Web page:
As the Philippines gets ready for another presidential election in 2016, the usual sets of controversies and issues envelop the country once again. This has raised questions for Filipinos around the world, overseas Filipino workers in particular, whether they still plan on using their right to vote, or if they now see it as a waste of time.
The Main Contenders
Let’s take a look at the main players.
Vice President Jejomar Binay is one of the most controversial of the lot, as he continues to campaign for his presidency amidst piling evidence of his family’s corrupt ways. Overpriced government buildings, dummies hiding the real extent of their assets, and the unexplained accumulation of wealth over the years, among others, have cast a shadow over the confident man’s campaign.
However, he continues to brag about how he made Makati rich, a claim criticized and laughed at by those who witnessed how the Ayalas actually put the Makati central business district together. Add to that his hold over the masses, and the Filipinos start to fear that he may actually have a chance.
A former investment banker, Mar Roxas seems to be undaunted by the fact that Binay had beaten him in the last elections they faced each other. He does, after all, have the full support of the current administration. He is also said to be a safe pick, but people continue to question his political will. After all, just because he is the grandson of a former Philippine President does not mean that this US-educated candidate will be able to run an entire country.
Roxas is currently the Secretary of the Department of Interior and Local Government, and is known for his sometimes tactless remarks. Just recently for example, he talked about the worsening Metro Manila traffic and how this is actually a clear sign that the Philippines is progressing, a comment that spectators believed is twisted reasoning.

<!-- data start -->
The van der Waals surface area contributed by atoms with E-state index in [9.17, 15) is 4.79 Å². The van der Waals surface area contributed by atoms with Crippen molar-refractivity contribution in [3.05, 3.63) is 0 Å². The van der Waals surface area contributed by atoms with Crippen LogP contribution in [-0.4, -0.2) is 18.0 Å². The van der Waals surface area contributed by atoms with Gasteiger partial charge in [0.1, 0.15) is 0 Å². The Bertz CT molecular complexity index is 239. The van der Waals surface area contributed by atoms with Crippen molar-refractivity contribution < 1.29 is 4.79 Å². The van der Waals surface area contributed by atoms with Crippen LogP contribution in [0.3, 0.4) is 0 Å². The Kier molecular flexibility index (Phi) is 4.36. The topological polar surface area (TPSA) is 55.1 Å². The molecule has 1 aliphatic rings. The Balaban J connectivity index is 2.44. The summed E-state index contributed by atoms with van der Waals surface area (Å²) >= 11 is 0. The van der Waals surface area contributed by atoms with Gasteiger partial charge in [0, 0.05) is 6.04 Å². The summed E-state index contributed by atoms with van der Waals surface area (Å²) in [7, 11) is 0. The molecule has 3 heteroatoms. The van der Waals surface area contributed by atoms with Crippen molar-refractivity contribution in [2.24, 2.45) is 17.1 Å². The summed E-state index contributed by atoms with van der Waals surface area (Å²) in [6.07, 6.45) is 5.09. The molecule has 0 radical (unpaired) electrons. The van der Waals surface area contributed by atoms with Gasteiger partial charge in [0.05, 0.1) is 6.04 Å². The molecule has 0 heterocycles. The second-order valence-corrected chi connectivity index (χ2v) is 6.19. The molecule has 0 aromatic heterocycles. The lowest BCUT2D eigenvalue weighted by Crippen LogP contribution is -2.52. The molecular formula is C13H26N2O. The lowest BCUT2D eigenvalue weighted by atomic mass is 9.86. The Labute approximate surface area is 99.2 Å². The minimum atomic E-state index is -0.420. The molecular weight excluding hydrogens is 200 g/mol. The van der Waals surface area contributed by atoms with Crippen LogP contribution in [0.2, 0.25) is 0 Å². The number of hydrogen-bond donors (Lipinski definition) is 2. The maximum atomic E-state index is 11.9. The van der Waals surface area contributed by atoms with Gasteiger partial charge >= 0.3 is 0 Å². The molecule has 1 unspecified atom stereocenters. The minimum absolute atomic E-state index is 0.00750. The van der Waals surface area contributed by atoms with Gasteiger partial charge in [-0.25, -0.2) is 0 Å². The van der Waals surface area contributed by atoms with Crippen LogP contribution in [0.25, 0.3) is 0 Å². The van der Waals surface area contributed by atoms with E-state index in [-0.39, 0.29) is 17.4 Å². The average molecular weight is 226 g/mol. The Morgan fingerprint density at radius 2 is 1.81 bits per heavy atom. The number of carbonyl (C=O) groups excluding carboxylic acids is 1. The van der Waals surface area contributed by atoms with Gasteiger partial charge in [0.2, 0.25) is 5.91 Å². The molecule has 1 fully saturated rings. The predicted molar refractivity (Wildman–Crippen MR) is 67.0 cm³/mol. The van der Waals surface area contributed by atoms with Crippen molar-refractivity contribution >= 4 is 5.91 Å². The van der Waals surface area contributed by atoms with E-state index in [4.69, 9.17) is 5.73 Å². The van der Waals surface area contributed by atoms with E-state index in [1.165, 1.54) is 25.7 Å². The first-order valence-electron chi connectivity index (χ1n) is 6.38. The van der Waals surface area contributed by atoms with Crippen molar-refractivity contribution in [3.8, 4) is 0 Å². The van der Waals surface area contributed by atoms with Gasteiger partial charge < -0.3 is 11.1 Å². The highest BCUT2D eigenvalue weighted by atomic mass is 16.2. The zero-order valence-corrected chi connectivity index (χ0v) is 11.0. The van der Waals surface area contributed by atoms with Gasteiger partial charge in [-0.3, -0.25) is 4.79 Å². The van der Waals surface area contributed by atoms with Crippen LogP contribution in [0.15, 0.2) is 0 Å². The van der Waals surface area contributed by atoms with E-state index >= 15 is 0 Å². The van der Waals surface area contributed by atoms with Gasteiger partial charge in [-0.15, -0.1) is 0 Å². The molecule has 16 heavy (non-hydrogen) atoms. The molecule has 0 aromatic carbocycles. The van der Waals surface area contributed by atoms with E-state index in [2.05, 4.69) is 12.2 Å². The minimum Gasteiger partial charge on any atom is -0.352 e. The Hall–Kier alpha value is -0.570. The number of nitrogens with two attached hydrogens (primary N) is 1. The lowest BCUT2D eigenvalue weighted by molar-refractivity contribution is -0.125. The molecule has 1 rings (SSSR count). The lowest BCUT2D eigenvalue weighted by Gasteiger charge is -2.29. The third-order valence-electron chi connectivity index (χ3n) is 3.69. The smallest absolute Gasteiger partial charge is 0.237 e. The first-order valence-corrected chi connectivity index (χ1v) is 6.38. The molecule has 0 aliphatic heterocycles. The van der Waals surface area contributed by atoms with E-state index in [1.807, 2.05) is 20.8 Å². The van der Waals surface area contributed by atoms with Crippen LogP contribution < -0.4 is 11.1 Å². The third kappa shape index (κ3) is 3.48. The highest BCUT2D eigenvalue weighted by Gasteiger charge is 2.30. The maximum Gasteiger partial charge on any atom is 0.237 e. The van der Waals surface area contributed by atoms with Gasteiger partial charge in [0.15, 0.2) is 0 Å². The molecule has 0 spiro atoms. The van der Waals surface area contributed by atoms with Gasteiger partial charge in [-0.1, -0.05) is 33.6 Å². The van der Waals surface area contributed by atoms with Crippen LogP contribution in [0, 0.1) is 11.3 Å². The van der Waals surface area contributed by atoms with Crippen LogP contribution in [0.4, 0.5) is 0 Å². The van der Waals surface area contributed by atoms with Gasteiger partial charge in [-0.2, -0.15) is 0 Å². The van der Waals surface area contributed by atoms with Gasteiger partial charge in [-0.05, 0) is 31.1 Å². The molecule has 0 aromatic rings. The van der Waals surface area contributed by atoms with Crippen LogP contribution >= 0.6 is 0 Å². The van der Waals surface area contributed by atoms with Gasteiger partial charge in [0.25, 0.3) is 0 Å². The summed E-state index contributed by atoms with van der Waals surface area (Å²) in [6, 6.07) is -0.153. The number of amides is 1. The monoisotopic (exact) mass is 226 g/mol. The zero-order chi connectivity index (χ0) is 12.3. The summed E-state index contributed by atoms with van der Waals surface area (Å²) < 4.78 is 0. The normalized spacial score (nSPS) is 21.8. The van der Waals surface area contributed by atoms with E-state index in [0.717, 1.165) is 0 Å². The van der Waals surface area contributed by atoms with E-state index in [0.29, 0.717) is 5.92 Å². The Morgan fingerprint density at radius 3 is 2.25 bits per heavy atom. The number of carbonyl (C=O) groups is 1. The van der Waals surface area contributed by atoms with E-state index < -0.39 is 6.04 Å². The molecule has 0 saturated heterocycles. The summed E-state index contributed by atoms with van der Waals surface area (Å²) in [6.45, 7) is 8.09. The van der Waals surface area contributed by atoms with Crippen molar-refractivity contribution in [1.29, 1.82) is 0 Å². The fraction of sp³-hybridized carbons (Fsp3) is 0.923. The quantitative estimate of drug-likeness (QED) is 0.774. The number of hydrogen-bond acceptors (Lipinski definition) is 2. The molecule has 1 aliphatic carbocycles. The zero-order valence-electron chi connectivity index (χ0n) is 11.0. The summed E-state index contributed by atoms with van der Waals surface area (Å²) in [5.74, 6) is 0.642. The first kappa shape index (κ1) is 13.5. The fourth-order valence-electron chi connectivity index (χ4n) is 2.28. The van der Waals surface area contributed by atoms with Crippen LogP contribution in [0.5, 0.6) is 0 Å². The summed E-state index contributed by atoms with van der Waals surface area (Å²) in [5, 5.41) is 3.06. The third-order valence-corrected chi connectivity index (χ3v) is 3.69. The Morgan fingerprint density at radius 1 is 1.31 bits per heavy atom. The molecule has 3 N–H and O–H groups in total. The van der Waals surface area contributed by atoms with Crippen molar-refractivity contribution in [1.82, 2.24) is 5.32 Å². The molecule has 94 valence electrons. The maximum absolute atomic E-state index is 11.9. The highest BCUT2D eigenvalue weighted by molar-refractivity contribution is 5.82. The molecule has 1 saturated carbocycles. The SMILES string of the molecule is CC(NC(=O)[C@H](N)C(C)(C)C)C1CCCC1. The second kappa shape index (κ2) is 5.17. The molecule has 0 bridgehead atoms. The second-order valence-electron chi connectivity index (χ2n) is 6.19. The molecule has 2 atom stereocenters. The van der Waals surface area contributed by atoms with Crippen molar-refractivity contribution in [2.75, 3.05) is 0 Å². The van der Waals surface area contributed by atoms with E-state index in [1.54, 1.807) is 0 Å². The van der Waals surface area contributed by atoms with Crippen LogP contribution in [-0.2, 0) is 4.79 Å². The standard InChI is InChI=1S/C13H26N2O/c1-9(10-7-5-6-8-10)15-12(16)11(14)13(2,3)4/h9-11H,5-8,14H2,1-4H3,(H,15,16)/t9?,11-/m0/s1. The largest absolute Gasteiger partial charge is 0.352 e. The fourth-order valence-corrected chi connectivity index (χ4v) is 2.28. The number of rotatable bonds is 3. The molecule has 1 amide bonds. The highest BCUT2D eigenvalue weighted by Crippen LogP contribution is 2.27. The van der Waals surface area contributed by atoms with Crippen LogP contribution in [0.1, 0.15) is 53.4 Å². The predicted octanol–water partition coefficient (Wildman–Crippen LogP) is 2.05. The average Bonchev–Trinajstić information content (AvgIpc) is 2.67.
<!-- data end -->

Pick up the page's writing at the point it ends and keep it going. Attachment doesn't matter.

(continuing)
He also openly admitted that he is campaigning as early as now when asked about a recent trip to Cebu, something that he probably knows to be illegal since premature campaigning is not allowed in the country. But then again, his opponents are doing the same thing.
Senator Grace Poe is seen as the strongest contender, and has beaten Binay in several presidential polls. However, issues about her citizenship continue to be a deterrent, and people are also wondering whether she has enough experience to run a country.
An adopted child of the late Fernando Poe, Jr., who also ran for presidency in 2004 but died shortly after being beaten, it was a surprise for many that Grace Poe’s name rose to the top of the charts during the 2013 senatorial elections.
Another name being casted in are that of Davao City Mayor Rodrigo Duterte, who has been popularly successful in keeping peace and order in the city he governs despite the fact that it is near some of the most rebel-ridden cities in Mindanao. People believe that his strict discipline is the solution to a lot of the country’s woes. He has yet to confirm if he will actually be running for President however, as he has already declined a number of times, but his supporters continue to campaign for him.
The OFW Vote
Now let’s direct our attention to the weight of the OFW vote. The fact that they brought in a record $26.924B in 2014 in cash and non-cash remittances shows how huge their impact is on the growth of the Philippine economy. This number is a whopping 6.2% increase from 2013, where only $25.352B was remitted.
Seeing that around 1.6 million Filipinos were deployed to different countries last year, with job orders increasing by 10.7% during the start of this year, their sheer force could help any single candidate they support win the elections.
Seeing the recent issues that they have had to face however, there are mixed feelings among these overseas workers whether their vote still counted as anything.
The recent issue on the Bureau of Customs clamping down on smuggling by randomly inspecting the balikbayan boxes they send for example, has caused them all to cry foul. They see this as a way of bullying the OFWs worldwide just so the BOC can cover for their losses.
Does the OFW vote have an impact? Most definitely. But would recent events, plus the question of whether there is anyone worthy to be voted, push them to take advantage of their voting rights?
That would be up to the OFWs to decide. As the 2016 presidential elections draw near, OFWs have also come to realization that to make the most out of their voting power, they should support a single candidate, therefore uniting the intelligent vote and having (hopefully) more weight over the vote of the masses (which for now, is feared to be gearing towards Binay).
So are you willing to vote next year?
Special thanks to Rappler for the main image.